Tuesday, January 30, 2007

Global Mobile

So there are 2.7 billions mobile phone users and "messaging is the biggest app on the planet". Alan Moore and Tomi T Ahonen try to put it into perspective in their detailed post:

  • 800 million cars
  • 1.3 billion land line telephones
  • 1.5 billion tvs
  • 1.4 billion credit cards
  • 850 million pcs
  • 1.1 billion people on the internet
  • 2.7 billion mobile phone users

He goes into these in-depth, but the sheer numbers speak volumes about where we are and where we're going. I expect the PC number will increase to over a billion once the lower cost pcs are produced. Nicholas Negroponte's project, One Laptop Per Child, or at least one of his competitors, will hopefully create exponential growth in the developing world.

But that's certainly not the point here. Mobile is the most profound technological achievement in terms of communication that we've ever known. And once the newer devices - the convergent devices, have proliferated, it's a whole new ballgame. How will we distinguish between a PC and a phone?

Monday, January 29, 2007


Kudos to Katrin Verclas and others on this site - focused on mobile phones for civic engagement. MobileActive delves deeply into what is being accomplished on this platform globally - the least of which is in this country, but that will soon change...

Friday, January 26, 2007

Second Life

So, there has been much debate on whether Second Life has a sustainable future. Marc Sirkin has weighed in on the subject, as has Clay Shirkey , and true, the sheer numbers may not be truly telling the whole story. It took me about 2 years to take it seriously myself, but now we are finally moving forward. Here's where I think the future lies for this: the integration between web site and deep link into second life. For now, the barrier is too great - you need to download a file, create your avatar, and figure out how to navigate. But once SL becomes more ubiquitous, that transition could be almost seemless.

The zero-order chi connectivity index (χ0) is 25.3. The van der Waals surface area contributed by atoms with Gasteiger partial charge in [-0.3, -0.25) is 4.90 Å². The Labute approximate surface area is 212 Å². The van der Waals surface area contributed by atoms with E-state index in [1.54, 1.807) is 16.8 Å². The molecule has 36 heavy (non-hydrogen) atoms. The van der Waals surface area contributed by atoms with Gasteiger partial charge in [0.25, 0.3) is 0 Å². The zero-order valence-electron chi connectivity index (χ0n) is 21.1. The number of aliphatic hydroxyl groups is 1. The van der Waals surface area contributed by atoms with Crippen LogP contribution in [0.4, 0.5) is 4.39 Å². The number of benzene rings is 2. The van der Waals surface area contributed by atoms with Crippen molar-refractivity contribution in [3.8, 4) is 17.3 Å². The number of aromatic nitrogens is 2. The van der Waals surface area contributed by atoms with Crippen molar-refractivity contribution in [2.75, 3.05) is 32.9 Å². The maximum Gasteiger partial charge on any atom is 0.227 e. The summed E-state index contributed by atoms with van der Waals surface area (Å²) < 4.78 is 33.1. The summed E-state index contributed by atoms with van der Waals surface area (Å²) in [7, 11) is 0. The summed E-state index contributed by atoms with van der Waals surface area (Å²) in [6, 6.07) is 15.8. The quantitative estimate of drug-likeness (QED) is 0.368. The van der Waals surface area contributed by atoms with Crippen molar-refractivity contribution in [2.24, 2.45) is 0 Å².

Imagine for instance, that you are shopping for a house. You look on one of the real estate sites but want to take a closer look. You are teleported into the house itself - you can walk upstairs check out the closets - everything. Much less time and effort than making an appt and physically showing up. You don't have to see ugly furniture either!

That's where the value is for me, we just have to wait for the usability to catch up. It's a bit too techy for the average user, and I personally have felt the bugs each time I go in, but whether it is Second Life or some other virtual world - or tool, we'll be seeing more of it.

Thursday, January 18, 2007

Going to vs. Pulling in your audience

I have been a big believer of late of finding your audience where they live. How can you fight with the sheer volume of some of the social networking sites like myspace or facebook? But, in some cases, the right place really doesn't exist. We are struggling with that now, and I think we might contradict my recommendation. The difference to me and the reason we built Share Your Story, is that you would build a space around a common interest, whereas the other social networking sites are built around individuals who you may or may not be connected to. There were no great sites for parents of preemies when we started Share so it was easy to justify. The other argument for "owning" the space is the safety and trust issue. When our name is on it, they know it is not for commercial purposes and we can protect the community. That's important to the members and a reason for coming back.

Monday, January 15, 2007


Just when you htought it was safe to develop for SMS or .mobi platforms, Steve Jobs does it agin - he redefines convergence and we are right back where we started...

Change This

Another great site for challenging ideas - this one complete with manifestos:
Change This

Friday, January 05, 2007

Second Life

Ok - I finally went for it, inspired by the Alzheimer's association. Man, it is time consuming and a little scary. But there are 2 million members at this point and there were about 16,000 people live during my session. I must admit, I didn't get too far - I was overwhelmed by selecting my avatar's wardrobe and her "look" - I couldn't find the right pair of jeans, which is, I suppose a reflection of reality. Other stories from the MOD office: Rob found himself in a nigh club dancing and he couldn't turn it off - he is still dancing in limbo in Second Life. Susan found herself "naked" on an "island" and couldn't figure out how to geet dressed again. I'm so curious about certain things - is there crime? Where does your avatar hand out when you aren't there? And why isn't there an SNL skit on this?